But this is not a problem that can be solved with more laws, because it is not a problem created by laws. In passing laws to target domestic terrorists, there is a real risk that these powers will be turned on normal civilians, as happened with the Patriot Act. Despite Bush visiting a mosque on Sept. 17, 2001, and despite the Patriot Act ostensibly being race-neutral, it has had a very clear negative impact on the lives of Arab Americans. Several Arabs and Muslims have been placed under surveillance, prosecuted, detained, and been denied admission to the United States, and community and civil rights organizations have also suffered under these laws.
The same problem exists with the no-fly list. The one the United States has today was created as part of the Terrorist Screening Center after the 9/11 attacks, and the center maintains a single unified list. However, it is based on vague criteria and has especially low thresholds for risk. There’s no way for someone to know they are on it ahead of time, and it is impossible to dispute the initial placement and difficult to get off the list. This has led to thousands of people, including infants who happen to have the same name as terrorism suspects, being wrongfully placed on the list or blocked from flying, such as the conservative journalist Stephen Hayes. The list has also been used to coerce Muslims into spying for the government—a case that the Supreme Court heard last year.
More surveillance laws is the wrong way to address the crisis America faces. It is unclear how surveillance would have changed the events of Jan. 6. Planning was done on Facebook, Twitter, Parler, and other social networks to the point where normal people on the internet knew something bad was coming, even if the Capitol Police didn’t. Beyond this, the president went so far as to invite everyone into Washington on Jan. 6 on Twitter—how would surveillance help people who refuse to read what is in front of them? It’s not as if the government is handicapped in this arena. The United States already has laws on the books to deal with domestic terrorism, which were also expanded under Section 802 of the 2001 Patriot Act.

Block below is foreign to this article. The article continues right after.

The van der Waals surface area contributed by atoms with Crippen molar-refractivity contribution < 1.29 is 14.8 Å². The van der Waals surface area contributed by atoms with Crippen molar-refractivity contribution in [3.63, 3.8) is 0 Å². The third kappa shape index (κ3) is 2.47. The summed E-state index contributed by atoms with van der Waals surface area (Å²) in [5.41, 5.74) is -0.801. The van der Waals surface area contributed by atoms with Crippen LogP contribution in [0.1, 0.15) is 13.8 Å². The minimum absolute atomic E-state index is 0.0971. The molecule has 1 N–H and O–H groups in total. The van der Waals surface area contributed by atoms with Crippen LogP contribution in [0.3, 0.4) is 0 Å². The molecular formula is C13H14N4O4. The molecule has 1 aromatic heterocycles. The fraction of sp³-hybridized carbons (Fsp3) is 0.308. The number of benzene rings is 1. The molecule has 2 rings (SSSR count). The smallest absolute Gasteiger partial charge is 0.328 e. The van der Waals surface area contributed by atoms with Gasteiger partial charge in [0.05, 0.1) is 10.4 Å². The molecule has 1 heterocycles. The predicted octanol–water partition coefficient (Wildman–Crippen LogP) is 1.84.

Where is the proof new laws will keep Americans safer and keep threats at bay? Unfortunately, there isn’t much, but the zeal of the government to apply the politician’s syllogism means this is ultimately irrelevant. These people are telling you that it doesn’t matter that all of these surveillance laws of 2001, 2015, and more failed in stopping Jan. 6 but that the next set of rampant civil liberty violations will do the trick for sure. The insurrectionists of Jan. 6, who sought to strip away Americans’ rights to democracy itself, must be crushed. But the government already has the tools to do so without putting more rights at risk.